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How many substrings can you make out of a string like “abcd”?

For example, suppose I have a string containing the following:

'abcd'

How can I get it to look like this:

['a', 'b', 'c', 'd', 'ab', 'bc', 'cd', 'abc', 'bcd', 'abcd']
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1  
You are asking two different questions: "How many combinations can you make…?" and, "How can I get it to look like…". The answers to those two questions are very different. –  Marcelo Cantos Oct 17 '12 at 23:39

6 Answers 6

Try this:

def consecutive_groups(iterable):
    s = tuple(iterable)
    for size in range(1, len(s)+1):
        for index in range(len(s)+1-size):
            yield iterable[index:index+size]

>>> print list(consecutive_groups('abcd'))
['a', 'b', 'c', 'd', 'ab', 'bc', 'cd', 'abc', 'bcd', 'abcd']

And the number of combinations is simply equal to the sum from 1 to the length of the string, which is equivalent to n * (n + 1) / 2 (using true division, mind, not floor division).

By the way, if you want to avoid duplicates, you can simply use a locally-defined set in the generator function, like so:

def consecutive_groups(iterable):
    s = tuple(iterable)
    seen = set()
    for size in range(1, len(s)+1):
        for index in range(len(s)+1-size):
            slc = iterable[index:index+size]
            if slc not in seen:
                seen.add(set)
                yield slc

That code is a little more unwieldy and could probably be optimized for indentation, but it will do for a proof of concept.

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I'm not your downvoter, but it's not quite right. Try map(partial(reduce, operator.add), powerset('abcd')). –  wberry Oct 17 '12 at 23:53
    
Edited, please re-examine. –  Platinum Azure Oct 18 '12 at 0:04
    
generators make hulk happy! +1 O.o –  hochl Oct 18 '12 at 0:21
    
I just noticed this is a fine approach as long as the OP doesn't care for duplicated substrings. (e.g. what happens with 'abcdab') –  madth3 Oct 18 '12 at 0:44
    
Good point @madth3: while the OP never specified either way, I have provided a version of the generator that keeps track of what has been seen. –  Platinum Azure Oct 18 '12 at 14:23

There are two questions there.

The first, How many substrings can you make out of a string like “abcd”? is a combinations like this:

import itertools
s='abcd'
com=[list(itertools.combinations(s,x)) for x in range(1,len(s)+1)]

print [''.join(e) for e in sum(com,[])]

prints:

['a', 'b', 'c', 'd', 'ab', 'ac', 'ad', 'bc', 'bd', 'cd', 'abc', 'abd', 'acd', 'bcd', 'abcd']

The second question is how to replicate your example (which is not a 'combination'). You can do that with this code:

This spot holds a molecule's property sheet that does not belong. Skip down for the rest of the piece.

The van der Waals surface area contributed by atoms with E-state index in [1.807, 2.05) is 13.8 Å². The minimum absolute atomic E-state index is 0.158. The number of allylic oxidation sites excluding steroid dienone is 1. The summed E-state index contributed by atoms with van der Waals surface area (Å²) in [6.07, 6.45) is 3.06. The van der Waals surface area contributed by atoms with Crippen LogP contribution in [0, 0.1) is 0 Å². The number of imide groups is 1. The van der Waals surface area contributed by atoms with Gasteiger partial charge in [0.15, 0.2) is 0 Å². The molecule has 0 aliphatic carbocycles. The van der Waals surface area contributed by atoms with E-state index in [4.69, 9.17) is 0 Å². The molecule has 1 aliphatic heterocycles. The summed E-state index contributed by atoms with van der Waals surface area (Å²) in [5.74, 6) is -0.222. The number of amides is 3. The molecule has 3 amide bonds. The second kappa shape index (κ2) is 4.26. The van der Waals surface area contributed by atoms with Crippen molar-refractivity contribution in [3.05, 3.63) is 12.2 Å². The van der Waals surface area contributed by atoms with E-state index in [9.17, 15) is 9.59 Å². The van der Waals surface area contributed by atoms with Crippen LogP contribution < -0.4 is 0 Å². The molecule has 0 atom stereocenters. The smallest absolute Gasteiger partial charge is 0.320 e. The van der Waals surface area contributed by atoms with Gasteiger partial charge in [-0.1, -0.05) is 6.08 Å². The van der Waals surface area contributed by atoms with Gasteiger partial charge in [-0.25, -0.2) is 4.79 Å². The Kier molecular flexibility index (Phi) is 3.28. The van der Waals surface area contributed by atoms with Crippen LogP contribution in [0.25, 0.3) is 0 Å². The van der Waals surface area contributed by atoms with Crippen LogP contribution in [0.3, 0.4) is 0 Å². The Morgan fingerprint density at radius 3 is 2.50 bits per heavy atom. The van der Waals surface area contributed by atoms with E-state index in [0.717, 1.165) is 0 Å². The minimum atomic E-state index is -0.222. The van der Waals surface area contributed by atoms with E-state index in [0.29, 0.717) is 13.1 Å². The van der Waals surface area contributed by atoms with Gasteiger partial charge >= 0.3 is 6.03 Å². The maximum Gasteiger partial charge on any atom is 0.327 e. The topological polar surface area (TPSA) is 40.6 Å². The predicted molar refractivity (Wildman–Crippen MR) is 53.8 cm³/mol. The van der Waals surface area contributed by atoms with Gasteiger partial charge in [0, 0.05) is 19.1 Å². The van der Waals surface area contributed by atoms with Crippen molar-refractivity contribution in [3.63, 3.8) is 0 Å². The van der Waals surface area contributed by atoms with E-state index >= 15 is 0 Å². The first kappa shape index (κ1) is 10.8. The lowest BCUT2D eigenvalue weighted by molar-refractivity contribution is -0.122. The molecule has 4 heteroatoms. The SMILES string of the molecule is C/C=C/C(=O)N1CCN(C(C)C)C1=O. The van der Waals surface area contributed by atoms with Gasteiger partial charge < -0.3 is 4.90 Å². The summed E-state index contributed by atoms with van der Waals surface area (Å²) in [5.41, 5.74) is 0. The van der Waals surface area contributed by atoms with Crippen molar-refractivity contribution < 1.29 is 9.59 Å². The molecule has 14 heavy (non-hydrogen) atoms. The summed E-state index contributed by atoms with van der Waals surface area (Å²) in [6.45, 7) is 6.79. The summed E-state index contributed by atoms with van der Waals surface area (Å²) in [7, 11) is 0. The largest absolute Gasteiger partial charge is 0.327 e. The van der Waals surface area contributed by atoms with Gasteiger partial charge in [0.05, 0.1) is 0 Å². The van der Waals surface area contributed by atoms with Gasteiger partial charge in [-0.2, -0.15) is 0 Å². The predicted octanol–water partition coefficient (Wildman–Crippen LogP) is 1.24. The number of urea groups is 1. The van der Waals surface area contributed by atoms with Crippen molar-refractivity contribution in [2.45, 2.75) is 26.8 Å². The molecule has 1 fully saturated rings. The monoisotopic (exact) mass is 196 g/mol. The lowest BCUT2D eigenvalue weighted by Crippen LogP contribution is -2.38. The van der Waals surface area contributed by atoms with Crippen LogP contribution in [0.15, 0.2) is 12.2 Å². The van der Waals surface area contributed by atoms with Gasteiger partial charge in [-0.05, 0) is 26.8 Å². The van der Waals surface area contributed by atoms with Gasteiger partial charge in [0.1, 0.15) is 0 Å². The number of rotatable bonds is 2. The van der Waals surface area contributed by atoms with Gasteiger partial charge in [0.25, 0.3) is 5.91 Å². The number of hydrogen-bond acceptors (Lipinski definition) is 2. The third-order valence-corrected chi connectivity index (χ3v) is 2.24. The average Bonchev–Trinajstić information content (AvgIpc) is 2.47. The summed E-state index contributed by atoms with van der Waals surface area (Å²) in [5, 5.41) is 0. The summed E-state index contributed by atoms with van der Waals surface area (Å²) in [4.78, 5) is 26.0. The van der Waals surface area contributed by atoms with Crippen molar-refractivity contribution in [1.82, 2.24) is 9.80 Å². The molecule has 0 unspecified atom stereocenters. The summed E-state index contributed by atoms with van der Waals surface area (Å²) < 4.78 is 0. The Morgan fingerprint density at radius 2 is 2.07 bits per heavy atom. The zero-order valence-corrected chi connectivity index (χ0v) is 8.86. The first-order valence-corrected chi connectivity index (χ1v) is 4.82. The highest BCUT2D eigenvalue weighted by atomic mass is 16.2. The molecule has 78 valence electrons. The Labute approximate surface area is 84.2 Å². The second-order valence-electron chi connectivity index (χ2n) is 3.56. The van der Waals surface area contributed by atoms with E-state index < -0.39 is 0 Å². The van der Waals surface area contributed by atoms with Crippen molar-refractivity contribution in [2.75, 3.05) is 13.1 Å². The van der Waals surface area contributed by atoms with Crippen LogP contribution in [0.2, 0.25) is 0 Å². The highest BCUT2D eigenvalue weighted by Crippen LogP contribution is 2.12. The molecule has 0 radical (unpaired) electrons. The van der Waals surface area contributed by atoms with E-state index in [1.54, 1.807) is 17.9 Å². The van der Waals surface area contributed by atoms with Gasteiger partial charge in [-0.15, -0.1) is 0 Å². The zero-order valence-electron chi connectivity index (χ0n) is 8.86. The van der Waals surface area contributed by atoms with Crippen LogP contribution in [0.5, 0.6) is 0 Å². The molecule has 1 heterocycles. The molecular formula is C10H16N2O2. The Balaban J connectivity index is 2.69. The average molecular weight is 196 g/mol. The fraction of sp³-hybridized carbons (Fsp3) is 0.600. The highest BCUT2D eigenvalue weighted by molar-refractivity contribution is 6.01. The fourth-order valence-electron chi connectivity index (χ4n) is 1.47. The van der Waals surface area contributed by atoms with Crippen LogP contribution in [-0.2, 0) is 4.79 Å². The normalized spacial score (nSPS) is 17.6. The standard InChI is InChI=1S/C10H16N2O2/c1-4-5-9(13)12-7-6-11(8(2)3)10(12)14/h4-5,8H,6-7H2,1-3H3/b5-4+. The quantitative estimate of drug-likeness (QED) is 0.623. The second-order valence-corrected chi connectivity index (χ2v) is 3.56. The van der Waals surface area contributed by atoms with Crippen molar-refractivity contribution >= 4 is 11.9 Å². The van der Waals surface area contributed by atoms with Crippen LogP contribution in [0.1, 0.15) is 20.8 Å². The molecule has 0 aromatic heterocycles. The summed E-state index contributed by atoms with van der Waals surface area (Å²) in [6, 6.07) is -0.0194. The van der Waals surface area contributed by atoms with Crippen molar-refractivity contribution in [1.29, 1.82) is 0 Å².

>>> [s[i:i+j] for j in range(1,len(s)+1) for i in range(len(s)-j+1)]
['a', 'b', 'c', 'd', 'ab', 'bc', 'cd', 'abc', 'bcd', 'abcd']
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Why the downvote? –  Colt 45 Oct 18 '12 at 0:15
2  
I did not downvote but most probably because ac is not part of the solution. –  hochl Oct 18 '12 at 0:19
    
@hochl: I added the code to replicate the OP's example –  Colt 45 Oct 18 '12 at 0:35
1  
actually ac still is not a substring because a and c are not neighbours to each other. –  hochl Oct 18 '12 at 0:38
    
@hochl: Please look at the edit. It produces his example exactly. The problem is he is asking two questions. –  Colt 45 Oct 18 '12 at 0:39

This is what you want:

In [260]: S = 'abcd'

In [261]: list(itertools.chain.from_iterable([list(itertools.combinations(S,i)) for i in range(1,len(S))]))
Out[261]: 
[('a',),
 ('b',),
 ('c',),
 ('d',),
 ('a', 'b'),
 ('a', 'c'),
 ('a', 'd'),
 ('b', 'c'),
 ('b', 'd'),
 ('c', 'd'),
 ('a', 'b', 'c'),
 ('a', 'b', 'd'),
 ('a', 'c', 'd'),
 ('b', 'c', 'd')]

Or if you really want them all as strings, you could do:

In [262]: combos  = list(itertools.chain.from_iterable([list(itertools.combinations(S,i)) for i in range(1,len(S))]))

In [263]: [''.join(c) for c in combos]
Out[263]: 
['a',
 'b',
 'c',
 'd',
 'ab',
 'ac',
 'ad',
 'bc',
 'bd',
 'cd',
 'abc',
 'abd',
 'acd',
 'bcd']

EDIT To get only substrings of S:

In [270]: list(itertools.chain.from_iterable([[S[i:i+k] for i in range(len(S)-k)] for k in range(1,len(S)+1)])) + [S]
Out[270]: ['a', 'b', 'c', 'ab', 'bc', 'abc', 'abcd']
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I think you want itertools.combinations(S, i+1), to get the unchanged string too. Also the list and square brackets around your inner generator are unnecessary. chain.from_iterable is perfectly happy taking generators from a generator. –  Blckknght Oct 18 '12 at 0:08
    
is the empty string part of a solution? If yes you are missing it too. I think ac is not a valid solution either since b is missing in between. –  hochl Oct 18 '12 at 0:12

I think this works too and while is not the most efficient, it has the attractive of using less complex features.

S = "abcde"
substrings = [S[i:j] for i in range(len(S)) for j in range(i+1,len(S)+1)]
substrings.sort(key=len)

Note however that this approach does not remove identical substrings that might appear. For example if the original substring was "abcdab", a, b and ab would appear twice.

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Would this do?

import itertools
def substrings(x):
    for i, j in itertools.combinations(xrange(len(x)+1), 2):
        yield x[i:j]

or as generator expression:

(x[i:j] for i, j in itertools.combinations(xrange(len(x)+1), 2))

Downside: the output is not sorted, the expanded result for your example looks like this:

['a', 'ab', 'abc', 'abcd', 'b', 'bc', 'bcd', 'c', 'cd', 'd']
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>>> substrings = lambda x: [x[i:j] for i in range(len(x)) for j in range(i+1, len(x)+1)]
>>> substrings("abcd")
['a', 'ab', 'abc', 'abcd', 'b', 'bc', 'bcd', 'c', 'cd', 'd']
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